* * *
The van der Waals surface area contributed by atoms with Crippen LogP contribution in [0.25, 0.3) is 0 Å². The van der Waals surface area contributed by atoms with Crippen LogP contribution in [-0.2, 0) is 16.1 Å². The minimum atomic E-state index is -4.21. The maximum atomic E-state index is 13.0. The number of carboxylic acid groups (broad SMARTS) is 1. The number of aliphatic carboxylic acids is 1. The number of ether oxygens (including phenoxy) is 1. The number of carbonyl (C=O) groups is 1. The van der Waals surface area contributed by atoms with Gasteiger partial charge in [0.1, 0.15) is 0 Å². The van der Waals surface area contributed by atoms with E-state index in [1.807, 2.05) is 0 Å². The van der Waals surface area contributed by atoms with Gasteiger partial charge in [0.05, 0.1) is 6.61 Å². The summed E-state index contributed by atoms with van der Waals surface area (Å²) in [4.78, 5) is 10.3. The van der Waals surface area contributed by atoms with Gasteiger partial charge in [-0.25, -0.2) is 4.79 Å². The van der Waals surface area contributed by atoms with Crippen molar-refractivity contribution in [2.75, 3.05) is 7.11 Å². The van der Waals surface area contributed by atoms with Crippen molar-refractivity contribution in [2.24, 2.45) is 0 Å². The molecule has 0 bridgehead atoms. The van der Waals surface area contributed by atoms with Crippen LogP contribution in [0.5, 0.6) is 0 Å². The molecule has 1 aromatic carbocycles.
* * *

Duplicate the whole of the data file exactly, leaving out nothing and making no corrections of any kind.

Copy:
The van der Waals surface area contributed by atoms with Crippen LogP contribution in [0.25, 0.3) is 0 Å². The van der Waals surface area contributed by atoms with Crippen LogP contribution in [-0.2, 0) is 16.1 Å². The minimum atomic E-state index is -4.21. The maximum atomic E-state index is 13.0. The number of carboxylic acid groups (broad SMARTS) is 1. The number of aliphatic carboxylic acids is 1. The number of ether oxygens (including phenoxy) is 1. The number of carbonyl (C=O) groups is 1. The van der Waals surface area contributed by atoms with Gasteiger partial charge in [0.1, 0.15) is 0 Å². The van der Waals surface area contributed by atoms with E-state index in [1.807, 2.05) is 0 Å². The van der Waals surface area contributed by atoms with Gasteiger partial charge in [0.05, 0.1) is 6.61 Å². The summed E-state index contributed by atoms with van der Waals surface area (Å²) in [4.78, 5) is 10.3. The van der Waals surface area contributed by atoms with Gasteiger partial charge in [-0.25, -0.2) is 4.79 Å². The van der Waals surface area contributed by atoms with Crippen molar-refractivity contribution in [2.75, 3.05) is 7.11 Å². The van der Waals surface area contributed by atoms with Crippen molar-refractivity contribution in [2.24, 2.45) is 0 Å². The molecule has 0 bridgehead atoms. The van der Waals surface area contributed by atoms with Crippen LogP contribution in [0.5, 0.6) is 0 Å². The molecule has 1 aromatic carbocycles.